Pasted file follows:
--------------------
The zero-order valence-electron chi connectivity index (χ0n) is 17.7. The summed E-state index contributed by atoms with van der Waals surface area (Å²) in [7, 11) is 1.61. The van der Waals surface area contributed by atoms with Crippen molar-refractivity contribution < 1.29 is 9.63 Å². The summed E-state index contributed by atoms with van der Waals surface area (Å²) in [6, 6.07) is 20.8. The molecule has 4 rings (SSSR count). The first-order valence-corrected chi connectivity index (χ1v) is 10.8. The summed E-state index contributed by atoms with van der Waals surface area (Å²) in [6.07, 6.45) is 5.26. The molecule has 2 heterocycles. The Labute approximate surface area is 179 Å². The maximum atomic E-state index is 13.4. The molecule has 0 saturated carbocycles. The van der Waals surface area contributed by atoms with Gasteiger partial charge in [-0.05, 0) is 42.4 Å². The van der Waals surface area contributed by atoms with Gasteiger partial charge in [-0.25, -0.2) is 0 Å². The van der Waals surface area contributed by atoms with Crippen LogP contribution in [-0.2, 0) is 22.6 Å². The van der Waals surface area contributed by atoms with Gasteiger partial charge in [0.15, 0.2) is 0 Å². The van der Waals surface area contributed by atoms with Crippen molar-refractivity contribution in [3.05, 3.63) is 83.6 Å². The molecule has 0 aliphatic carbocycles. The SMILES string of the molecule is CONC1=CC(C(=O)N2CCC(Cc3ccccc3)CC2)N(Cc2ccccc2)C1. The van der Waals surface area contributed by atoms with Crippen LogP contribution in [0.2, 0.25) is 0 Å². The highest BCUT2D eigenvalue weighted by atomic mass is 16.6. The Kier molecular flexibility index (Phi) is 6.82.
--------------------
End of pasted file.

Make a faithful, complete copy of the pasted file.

The zero-order valence-electron chi connectivity index (χ0n) is 17.7. The summed E-state index contributed by atoms with van der Waals surface area (Å²) in [7, 11) is 1.61. The van der Waals surface area contributed by atoms with Crippen molar-refractivity contribution < 1.29 is 9.63 Å². The summed E-state index contributed by atoms with van der Waals surface area (Å²) in [6, 6.07) is 20.8. The molecule has 4 rings (SSSR count). The first-order valence-corrected chi connectivity index (χ1v) is 10.8. The summed E-state index contributed by atoms with van der Waals surface area (Å²) in [6.07, 6.45) is 5.26. The molecule has 2 heterocycles. The Labute approximate surface area is 179 Å². The maximum atomic E-state index is 13.4. The molecule has 0 saturated carbocycles. The van der Waals surface area contributed by atoms with Gasteiger partial charge in [-0.05, 0) is 42.4 Å². The van der Waals surface area contributed by atoms with Gasteiger partial charge in [-0.25, -0.2) is 0 Å². The van der Waals surface area contributed by atoms with Crippen LogP contribution in [-0.2, 0) is 22.6 Å². The van der Waals surface area contributed by atoms with Gasteiger partial charge in [0.15, 0.2) is 0 Å². The van der Waals surface area contributed by atoms with Crippen molar-refractivity contribution in [3.05, 3.63) is 83.6 Å². The molecule has 0 aliphatic carbocycles. The SMILES string of the molecule is CONC1=CC(C(=O)N2CCC(Cc3ccccc3)CC2)N(Cc2ccccc2)C1. The van der Waals surface area contributed by atoms with Crippen LogP contribution in [0.2, 0.25) is 0 Å². The highest BCUT2D eigenvalue weighted by atomic mass is 16.6. The Kier molecular flexibility index (Phi) is 6.82.